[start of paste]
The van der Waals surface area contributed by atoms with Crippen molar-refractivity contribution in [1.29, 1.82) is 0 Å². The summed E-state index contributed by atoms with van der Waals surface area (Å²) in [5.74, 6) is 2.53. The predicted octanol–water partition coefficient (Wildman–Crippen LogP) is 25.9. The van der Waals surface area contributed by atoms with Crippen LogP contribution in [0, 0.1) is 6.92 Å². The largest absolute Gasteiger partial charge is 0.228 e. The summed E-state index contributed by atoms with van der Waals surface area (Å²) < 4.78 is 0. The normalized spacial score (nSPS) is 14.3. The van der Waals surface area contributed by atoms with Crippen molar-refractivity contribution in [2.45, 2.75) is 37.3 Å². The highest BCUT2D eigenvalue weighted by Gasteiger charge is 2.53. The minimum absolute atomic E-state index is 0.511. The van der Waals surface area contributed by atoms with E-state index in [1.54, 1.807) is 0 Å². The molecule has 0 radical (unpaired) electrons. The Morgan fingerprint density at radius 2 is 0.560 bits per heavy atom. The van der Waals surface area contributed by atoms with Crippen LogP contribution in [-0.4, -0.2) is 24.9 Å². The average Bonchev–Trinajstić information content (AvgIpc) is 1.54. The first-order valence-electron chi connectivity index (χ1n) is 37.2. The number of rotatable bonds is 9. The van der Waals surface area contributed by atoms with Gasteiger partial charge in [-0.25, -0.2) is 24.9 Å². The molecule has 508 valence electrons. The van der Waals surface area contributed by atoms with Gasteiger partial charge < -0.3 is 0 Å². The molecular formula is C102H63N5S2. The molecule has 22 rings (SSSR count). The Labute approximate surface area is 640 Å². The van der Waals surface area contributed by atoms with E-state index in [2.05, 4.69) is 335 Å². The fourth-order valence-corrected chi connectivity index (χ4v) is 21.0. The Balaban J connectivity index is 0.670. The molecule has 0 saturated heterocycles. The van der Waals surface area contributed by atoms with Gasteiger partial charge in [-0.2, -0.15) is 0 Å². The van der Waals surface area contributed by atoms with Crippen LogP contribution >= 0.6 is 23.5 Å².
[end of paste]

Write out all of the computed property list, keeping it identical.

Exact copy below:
The van der Waals surface area contributed by atoms with Crippen molar-refractivity contribution in [1.29, 1.82) is 0 Å². The summed E-state index contributed by atoms with van der Waals surface area (Å²) in [5.74, 6) is 2.53. The predicted octanol–water partition coefficient (Wildman–Crippen LogP) is 25.9. The van der Waals surface area contributed by atoms with Crippen LogP contribution in [0, 0.1) is 6.92 Å². The largest absolute Gasteiger partial charge is 0.228 e. The summed E-state index contributed by atoms with van der Waals surface area (Å²) < 4.78 is 0. The normalized spacial score (nSPS) is 14.3. The van der Waals surface area contributed by atoms with Crippen molar-refractivity contribution in [2.45, 2.75) is 37.3 Å². The highest BCUT2D eigenvalue weighted by Gasteiger charge is 2.53. The minimum absolute atomic E-state index is 0.511. The van der Waals surface area contributed by atoms with E-state index in [1.54, 1.807) is 0 Å². The molecule has 0 radical (unpaired) electrons. The Morgan fingerprint density at radius 2 is 0.560 bits per heavy atom. The van der Waals surface area contributed by atoms with Crippen LogP contribution in [-0.4, -0.2) is 24.9 Å². The average Bonchev–Trinajstić information content (AvgIpc) is 1.54. The first-order valence-electron chi connectivity index (χ1n) is 37.2. The number of rotatable bonds is 9. The van der Waals surface area contributed by atoms with Gasteiger partial charge in [-0.25, -0.2) is 24.9 Å². The molecule has 508 valence electrons. The van der Waals surface area contributed by atoms with Gasteiger partial charge < -0.3 is 0 Å². The molecular formula is C102H63N5S2. The molecule has 22 rings (SSSR count). The Labute approximate surface area is 640 Å². The van der Waals surface area contributed by atoms with E-state index in [2.05, 4.69) is 335 Å². The fourth-order valence-corrected chi connectivity index (χ4v) is 21.0. The Balaban J connectivity index is 0.670. The molecule has 0 saturated heterocycles. The van der Waals surface area contributed by atoms with Gasteiger partial charge in [-0.2, -0.15) is 0 Å². The van der Waals surface area contributed by atoms with Crippen LogP contribution >= 0.6 is 23.5 Å².